Measures – Dynamic Percent Change – Using DAX

Feature Image - % Change

This tutorial will produce a measure that will dynamically calculate a percent change every time an item is selected in a visual.  The previous tutorial can be found here.  In the previous tutorial we calculated the percent change between two time periods, 2014 and 2013.  In practice it is not always desirable to force your measure to only look at two time periods.  Rather it would be nice that your measure calculations change with changes in your selections on visuals.  Thus, for this tutorial we will add some dynamic intelligence to the measures. Below is an example of what we will be building:

First here is the data we will be using.  This data is the same data source as used in the previous % change tutorial.  To make things easy I’ll give you the M code used to generate this query.  Name this query Auto Production.

let
 Source = Web.Page(Web.Contents("https://en.wikipedia.org/wiki/Automotive_industry")),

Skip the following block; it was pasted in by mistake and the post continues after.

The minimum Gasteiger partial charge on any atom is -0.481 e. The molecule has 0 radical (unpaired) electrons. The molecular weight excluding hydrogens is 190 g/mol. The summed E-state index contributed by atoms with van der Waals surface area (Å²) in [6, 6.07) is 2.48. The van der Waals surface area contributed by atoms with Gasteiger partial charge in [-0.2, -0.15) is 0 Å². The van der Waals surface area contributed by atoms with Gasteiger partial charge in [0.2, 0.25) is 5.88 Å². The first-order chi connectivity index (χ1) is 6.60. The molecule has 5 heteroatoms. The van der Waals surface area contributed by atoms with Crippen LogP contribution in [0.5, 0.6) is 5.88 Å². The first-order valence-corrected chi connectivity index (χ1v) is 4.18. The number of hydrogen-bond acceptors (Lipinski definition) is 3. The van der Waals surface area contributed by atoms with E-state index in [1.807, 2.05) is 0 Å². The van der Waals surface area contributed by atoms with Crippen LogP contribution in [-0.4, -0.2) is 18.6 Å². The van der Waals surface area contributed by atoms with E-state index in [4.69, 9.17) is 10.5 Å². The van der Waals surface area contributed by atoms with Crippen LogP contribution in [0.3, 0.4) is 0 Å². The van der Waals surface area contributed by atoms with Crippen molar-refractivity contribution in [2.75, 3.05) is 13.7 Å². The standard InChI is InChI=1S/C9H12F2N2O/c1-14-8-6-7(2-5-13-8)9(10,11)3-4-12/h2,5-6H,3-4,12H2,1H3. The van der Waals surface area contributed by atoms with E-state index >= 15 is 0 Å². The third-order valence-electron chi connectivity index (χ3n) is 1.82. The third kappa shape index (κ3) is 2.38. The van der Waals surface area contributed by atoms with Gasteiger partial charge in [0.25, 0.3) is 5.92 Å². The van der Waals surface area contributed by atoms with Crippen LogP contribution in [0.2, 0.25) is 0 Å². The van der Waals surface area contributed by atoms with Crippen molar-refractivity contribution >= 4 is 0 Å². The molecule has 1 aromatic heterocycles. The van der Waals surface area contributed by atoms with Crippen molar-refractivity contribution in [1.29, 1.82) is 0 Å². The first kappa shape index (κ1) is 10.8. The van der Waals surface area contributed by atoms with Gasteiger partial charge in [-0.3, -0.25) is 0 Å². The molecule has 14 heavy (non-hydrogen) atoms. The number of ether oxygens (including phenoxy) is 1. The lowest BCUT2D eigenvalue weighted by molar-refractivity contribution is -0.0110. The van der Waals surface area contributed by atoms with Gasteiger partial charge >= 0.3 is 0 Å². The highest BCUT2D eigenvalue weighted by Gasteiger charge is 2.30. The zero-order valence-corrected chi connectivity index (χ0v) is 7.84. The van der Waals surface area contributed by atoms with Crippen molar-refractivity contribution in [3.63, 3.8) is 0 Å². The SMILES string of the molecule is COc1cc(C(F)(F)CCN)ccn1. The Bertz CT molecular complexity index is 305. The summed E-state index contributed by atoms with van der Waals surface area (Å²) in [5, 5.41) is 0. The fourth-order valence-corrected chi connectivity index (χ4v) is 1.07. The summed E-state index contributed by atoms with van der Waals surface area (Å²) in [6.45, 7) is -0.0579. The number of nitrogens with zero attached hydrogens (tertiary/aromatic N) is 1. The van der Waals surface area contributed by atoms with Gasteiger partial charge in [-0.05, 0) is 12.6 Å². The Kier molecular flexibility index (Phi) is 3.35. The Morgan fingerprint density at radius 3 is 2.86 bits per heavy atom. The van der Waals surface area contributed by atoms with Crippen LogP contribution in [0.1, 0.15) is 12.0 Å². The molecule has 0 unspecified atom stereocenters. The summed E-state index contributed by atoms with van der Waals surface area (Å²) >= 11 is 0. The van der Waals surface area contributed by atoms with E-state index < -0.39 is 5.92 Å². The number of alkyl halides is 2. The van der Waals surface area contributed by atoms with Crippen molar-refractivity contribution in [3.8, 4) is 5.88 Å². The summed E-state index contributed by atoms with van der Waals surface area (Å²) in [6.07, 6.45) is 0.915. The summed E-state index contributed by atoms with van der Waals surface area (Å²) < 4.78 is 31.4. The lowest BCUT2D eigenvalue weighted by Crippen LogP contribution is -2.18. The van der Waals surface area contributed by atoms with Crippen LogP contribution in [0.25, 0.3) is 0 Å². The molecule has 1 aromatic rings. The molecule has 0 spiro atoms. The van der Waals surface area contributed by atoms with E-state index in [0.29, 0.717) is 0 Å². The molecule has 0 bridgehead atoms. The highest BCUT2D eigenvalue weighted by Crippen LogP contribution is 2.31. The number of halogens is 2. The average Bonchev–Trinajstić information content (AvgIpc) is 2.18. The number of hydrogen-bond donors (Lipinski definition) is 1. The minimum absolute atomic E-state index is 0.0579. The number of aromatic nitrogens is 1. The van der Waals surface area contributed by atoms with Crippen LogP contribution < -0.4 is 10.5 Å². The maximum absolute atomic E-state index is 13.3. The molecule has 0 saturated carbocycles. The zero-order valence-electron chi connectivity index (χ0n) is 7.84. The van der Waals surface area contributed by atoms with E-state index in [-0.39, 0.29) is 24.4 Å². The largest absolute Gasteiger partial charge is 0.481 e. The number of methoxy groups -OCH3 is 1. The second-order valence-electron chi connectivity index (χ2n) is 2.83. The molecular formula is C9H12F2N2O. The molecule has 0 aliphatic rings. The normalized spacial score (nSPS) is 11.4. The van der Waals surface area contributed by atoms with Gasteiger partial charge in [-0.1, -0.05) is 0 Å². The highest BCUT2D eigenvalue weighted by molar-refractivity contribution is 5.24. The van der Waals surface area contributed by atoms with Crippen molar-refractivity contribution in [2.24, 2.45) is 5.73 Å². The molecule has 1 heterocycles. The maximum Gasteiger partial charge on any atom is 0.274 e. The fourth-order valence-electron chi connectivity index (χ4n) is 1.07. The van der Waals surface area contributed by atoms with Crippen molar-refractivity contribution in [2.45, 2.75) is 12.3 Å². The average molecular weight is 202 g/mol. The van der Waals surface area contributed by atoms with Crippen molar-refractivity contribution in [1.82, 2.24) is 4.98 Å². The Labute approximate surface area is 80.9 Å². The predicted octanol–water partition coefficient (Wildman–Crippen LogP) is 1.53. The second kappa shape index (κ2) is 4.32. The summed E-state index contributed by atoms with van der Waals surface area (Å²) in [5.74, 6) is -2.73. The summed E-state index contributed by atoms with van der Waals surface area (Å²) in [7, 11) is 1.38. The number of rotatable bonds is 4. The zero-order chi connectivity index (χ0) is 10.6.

Data0 = Source{0}[Data],
 #"Removed Columns" = Table.RemoveColumns(Data0,{"Change", "Source"}),
 #"Changed Type" = Table.TransformColumnTypes(#"Removed Columns",{{"Production", Int64.Type}, {"Year", Int64.Type}})
in
 #"Changed Type"

Note: the code shown above should be added as a blank query into the query editor.  Add the code using the Advanced Editor.  Another tutorial showing you how to add advanced editor code is here

Once you’ve loaded the query called Auto Production.  The Field list should look like the following:

Production
Auto Production

Next add a Table with Production and Year.  this will allow us to see the data we are working with.  When you initially make the table the Year and Production columns are automatically summed, thus why there is one number under year and production.